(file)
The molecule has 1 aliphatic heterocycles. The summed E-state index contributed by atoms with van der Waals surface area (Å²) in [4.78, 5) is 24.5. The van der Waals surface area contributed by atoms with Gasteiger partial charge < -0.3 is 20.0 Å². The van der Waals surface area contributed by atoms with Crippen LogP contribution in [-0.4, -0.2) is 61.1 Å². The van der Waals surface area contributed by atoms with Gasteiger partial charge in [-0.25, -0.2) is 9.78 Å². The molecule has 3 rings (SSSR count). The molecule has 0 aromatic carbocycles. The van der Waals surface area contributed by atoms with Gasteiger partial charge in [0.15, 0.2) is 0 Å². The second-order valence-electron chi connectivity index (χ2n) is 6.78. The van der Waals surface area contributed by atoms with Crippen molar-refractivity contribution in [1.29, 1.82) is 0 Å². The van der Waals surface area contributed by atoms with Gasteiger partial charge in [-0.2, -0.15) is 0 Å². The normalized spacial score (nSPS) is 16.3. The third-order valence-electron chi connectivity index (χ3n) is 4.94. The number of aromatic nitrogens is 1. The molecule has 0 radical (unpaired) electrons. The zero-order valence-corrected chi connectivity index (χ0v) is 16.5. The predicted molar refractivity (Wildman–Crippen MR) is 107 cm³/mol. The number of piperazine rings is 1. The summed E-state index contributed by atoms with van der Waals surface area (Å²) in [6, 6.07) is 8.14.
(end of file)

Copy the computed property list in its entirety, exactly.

The molecule has 1 aliphatic heterocycles. The summed E-state index contributed by atoms with van der Waals surface area (Å²) in [4.78, 5) is 24.5. The van der Waals surface area contributed by atoms with Gasteiger partial charge < -0.3 is 20.0 Å². The van der Waals surface area contributed by atoms with Crippen LogP contribution in [-0.4, -0.2) is 61.1 Å². The van der Waals surface area contributed by atoms with Gasteiger partial charge in [-0.25, -0.2) is 9.78 Å². The molecule has 3 rings (SSSR count). The molecule has 0 aromatic carbocycles. The van der Waals surface area contributed by atoms with Gasteiger partial charge in [0.15, 0.2) is 0 Å². The second-order valence-electron chi connectivity index (χ2n) is 6.78. The van der Waals surface area contributed by atoms with Crippen molar-refractivity contribution in [1.29, 1.82) is 0 Å². The van der Waals surface area contributed by atoms with Gasteiger partial charge in [-0.2, -0.15) is 0 Å². The normalized spacial score (nSPS) is 16.3. The third-order valence-electron chi connectivity index (χ3n) is 4.94. The number of aromatic nitrogens is 1. The molecule has 0 radical (unpaired) electrons. The zero-order valence-corrected chi connectivity index (χ0v) is 16.5. The predicted molar refractivity (Wildman–Crippen MR) is 107 cm³/mol. The number of piperazine rings is 1. The summed E-state index contributed by atoms with van der Waals surface area (Å²) in [6, 6.07) is 8.14.